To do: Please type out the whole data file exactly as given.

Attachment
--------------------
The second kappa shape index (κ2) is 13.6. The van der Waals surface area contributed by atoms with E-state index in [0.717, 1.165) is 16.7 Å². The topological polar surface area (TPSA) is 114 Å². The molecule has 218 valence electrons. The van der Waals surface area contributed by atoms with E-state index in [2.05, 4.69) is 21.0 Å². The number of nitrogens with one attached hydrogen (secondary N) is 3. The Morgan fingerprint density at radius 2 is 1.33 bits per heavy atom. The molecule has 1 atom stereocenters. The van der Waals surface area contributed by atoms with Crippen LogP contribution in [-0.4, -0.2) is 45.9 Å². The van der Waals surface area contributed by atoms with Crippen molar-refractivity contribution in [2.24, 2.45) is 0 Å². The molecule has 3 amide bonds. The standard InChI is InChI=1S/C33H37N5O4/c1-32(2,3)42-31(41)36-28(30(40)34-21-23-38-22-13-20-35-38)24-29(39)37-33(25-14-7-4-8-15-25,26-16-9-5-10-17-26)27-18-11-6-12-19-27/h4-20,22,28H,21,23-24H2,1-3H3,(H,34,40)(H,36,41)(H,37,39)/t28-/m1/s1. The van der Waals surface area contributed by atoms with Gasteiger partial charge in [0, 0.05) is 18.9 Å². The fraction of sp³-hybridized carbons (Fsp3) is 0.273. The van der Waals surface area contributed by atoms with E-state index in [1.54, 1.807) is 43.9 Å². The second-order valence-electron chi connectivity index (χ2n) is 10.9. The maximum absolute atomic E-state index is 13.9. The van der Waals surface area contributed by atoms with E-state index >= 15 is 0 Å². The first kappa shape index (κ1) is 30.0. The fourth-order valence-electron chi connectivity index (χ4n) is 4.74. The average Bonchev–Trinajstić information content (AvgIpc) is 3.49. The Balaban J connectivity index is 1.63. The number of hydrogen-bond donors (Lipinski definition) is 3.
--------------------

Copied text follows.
The second kappa shape index (κ2) is 13.6. The van der Waals surface area contributed by atoms with E-state index in [0.717, 1.165) is 16.7 Å². The topological polar surface area (TPSA) is 114 Å². The molecule has 218 valence electrons. The van der Waals surface area contributed by atoms with E-state index in [2.05, 4.69) is 21.0 Å². The number of nitrogens with one attached hydrogen (secondary N) is 3. The Morgan fingerprint density at radius 2 is 1.33 bits per heavy atom. The molecule has 1 atom stereocenters. The van der Waals surface area contributed by atoms with Crippen LogP contribution in [-0.4, -0.2) is 45.9 Å². The van der Waals surface area contributed by atoms with Crippen molar-refractivity contribution in [2.24, 2.45) is 0 Å². The molecule has 3 amide bonds. The standard InChI is InChI=1S/C33H37N5O4/c1-32(2,3)42-31(41)36-28(30(40)34-21-23-38-22-13-20-35-38)24-29(39)37-33(25-14-7-4-8-15-25,26-16-9-5-10-17-26)27-18-11-6-12-19-27/h4-20,22,28H,21,23-24H2,1-3H3,(H,34,40)(H,36,41)(H,37,39)/t28-/m1/s1. The van der Waals surface area contributed by atoms with Gasteiger partial charge in [0, 0.05) is 18.9 Å². The fraction of sp³-hybridized carbons (Fsp3) is 0.273. The van der Waals surface area contributed by atoms with E-state index in [1.54, 1.807) is 43.9 Å². The second-order valence-electron chi connectivity index (χ2n) is 10.9. The maximum absolute atomic E-state index is 13.9. The van der Waals surface area contributed by atoms with E-state index >= 15 is 0 Å². The first kappa shape index (κ1) is 30.0. The fourth-order valence-electron chi connectivity index (χ4n) is 4.74. The average Bonchev–Trinajstić information content (AvgIpc) is 3.49. The Balaban J connectivity index is 1.63. The number of hydrogen-bond donors (Lipinski definition) is 3.